Each colonial region was distinct in its own way and that's largely because of the pattern of colonization that occurred from 1607 to the early 1700's. But if you really break it down, societies in the colonies were seperated either economically or religiously.
From the religious stand point, New England societies were primarily founded on staunch religious views which created covenant communities orginally based off of the Mayflower Compact. The people of New England colonies (Mass., CT, NH, RI) saw no real difference between separation of church and state. The religious leaders were the political leaders who made the rules and had the people abide by them. Doing this made these colonies a theocracy in every sense of the word.
Economically, the geography of New England colonies dictated the people be primarily subsitance farmers. Their society could not sustain large scale farming, but fishing, ship building, and lumbering was a necessity for economic growth. The specific economic activity coupled with the religious communities created tight knit societies within the New England area, distinct none other than to themselves.
The Middle Colonies (NY, NJ, DE, PA) were slightly different in the sense that there were more religious freedoms allowed and they were more tolerant to other religious views as well. Economically, the Middle Colonies had two major commercial centers that was conducive for growth; Philadelphia and New York City. These two cities helped develop manufacturing and trade within the colonies and create a more diversified economic artisan base. Not only this, but the Middle Colonies earned the nickname as "the breadbasket" for all the other colonies due to the amount of wheat it was able to produce and sell. Due to being in the middle, the societies faired better with trade and made use of the interior roads for transportation of goods and services more so in the early stages of the Colonial era prior to the Revolutionary War. The Great Philadelphia Wagon Road is an example of this. Economic and religious diversity exemplified these colonies and gave them their unique distinction the different societies before the American Revolution.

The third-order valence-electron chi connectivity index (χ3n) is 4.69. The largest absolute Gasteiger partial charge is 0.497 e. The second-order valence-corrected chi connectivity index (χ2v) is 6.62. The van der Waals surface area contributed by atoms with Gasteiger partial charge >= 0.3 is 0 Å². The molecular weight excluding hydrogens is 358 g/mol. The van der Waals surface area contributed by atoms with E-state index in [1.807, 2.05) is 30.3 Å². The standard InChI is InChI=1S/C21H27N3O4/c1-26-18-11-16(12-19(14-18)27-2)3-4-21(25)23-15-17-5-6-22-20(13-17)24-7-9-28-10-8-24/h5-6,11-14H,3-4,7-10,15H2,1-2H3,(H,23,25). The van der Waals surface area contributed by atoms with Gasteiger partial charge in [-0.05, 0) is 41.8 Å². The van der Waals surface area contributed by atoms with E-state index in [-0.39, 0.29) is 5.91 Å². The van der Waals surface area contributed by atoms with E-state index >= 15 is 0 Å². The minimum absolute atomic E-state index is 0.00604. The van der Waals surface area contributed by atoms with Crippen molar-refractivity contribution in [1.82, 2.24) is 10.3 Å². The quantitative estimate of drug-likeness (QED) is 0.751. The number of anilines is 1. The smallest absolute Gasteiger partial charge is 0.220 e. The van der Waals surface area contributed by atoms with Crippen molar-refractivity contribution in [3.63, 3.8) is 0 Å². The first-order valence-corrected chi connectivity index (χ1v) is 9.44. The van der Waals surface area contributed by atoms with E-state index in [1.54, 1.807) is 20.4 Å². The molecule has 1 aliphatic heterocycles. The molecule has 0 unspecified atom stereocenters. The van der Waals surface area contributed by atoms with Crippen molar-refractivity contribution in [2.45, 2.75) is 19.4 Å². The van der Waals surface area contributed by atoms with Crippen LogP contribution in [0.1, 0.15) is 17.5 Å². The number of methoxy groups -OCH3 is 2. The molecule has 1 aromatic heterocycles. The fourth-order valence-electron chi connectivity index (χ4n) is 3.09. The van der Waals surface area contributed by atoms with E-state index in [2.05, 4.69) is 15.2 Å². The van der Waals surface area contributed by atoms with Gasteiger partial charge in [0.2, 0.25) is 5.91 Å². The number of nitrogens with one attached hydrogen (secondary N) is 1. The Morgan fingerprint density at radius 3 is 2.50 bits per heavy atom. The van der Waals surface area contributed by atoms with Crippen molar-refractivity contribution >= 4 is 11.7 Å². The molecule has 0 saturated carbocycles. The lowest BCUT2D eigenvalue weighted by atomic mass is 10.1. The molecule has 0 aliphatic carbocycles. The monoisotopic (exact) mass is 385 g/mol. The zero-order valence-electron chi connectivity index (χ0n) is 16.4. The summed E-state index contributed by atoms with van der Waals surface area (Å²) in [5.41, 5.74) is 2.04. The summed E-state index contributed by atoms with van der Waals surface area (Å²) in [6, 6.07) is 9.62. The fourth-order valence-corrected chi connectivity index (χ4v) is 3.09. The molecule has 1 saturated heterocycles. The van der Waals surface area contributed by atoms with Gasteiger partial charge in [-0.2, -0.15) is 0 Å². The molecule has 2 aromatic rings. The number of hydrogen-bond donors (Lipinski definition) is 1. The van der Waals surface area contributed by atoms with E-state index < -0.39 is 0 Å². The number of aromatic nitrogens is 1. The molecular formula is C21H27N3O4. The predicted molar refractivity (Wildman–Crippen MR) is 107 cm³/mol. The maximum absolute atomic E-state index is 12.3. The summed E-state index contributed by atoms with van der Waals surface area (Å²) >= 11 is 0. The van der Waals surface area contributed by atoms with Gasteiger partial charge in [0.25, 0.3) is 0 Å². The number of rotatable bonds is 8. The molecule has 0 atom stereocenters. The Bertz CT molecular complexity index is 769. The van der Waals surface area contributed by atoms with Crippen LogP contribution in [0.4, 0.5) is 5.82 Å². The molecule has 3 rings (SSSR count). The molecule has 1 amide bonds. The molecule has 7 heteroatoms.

Lastly, the Southern colonies were definately unique in their own way simply because of the economic characteristics that made them up. Hierarchy within society in the Southern colonies was not based off of religious standing as in New England, but the amount of land and slaves one had. The more an individual had, the more power one wielded. The peculiar institution of slavery itself seperated them from the rest of the colonies by a long shot. It's not that the other colonies didn't have them, it's just that they didn't have so many of them on their farms. Of course geography played a large part in this as well, with the fertile soil and the longer growing seasons as well. The South just didn't have farms, but plantations that grew thousands of acres of tobacco or rice and they required many slaves to do labor intensive work.
As mentioned before, religious standing had nothing to do with political power in the South. Matter of fact, many in the South chose to have close ties with the Church of England whereas those in New England couldn't wait to break away from it. Economics ruled the day in the South in the end and tobacco was king until Eli Whitney invents the cotton gin in the late 1700's.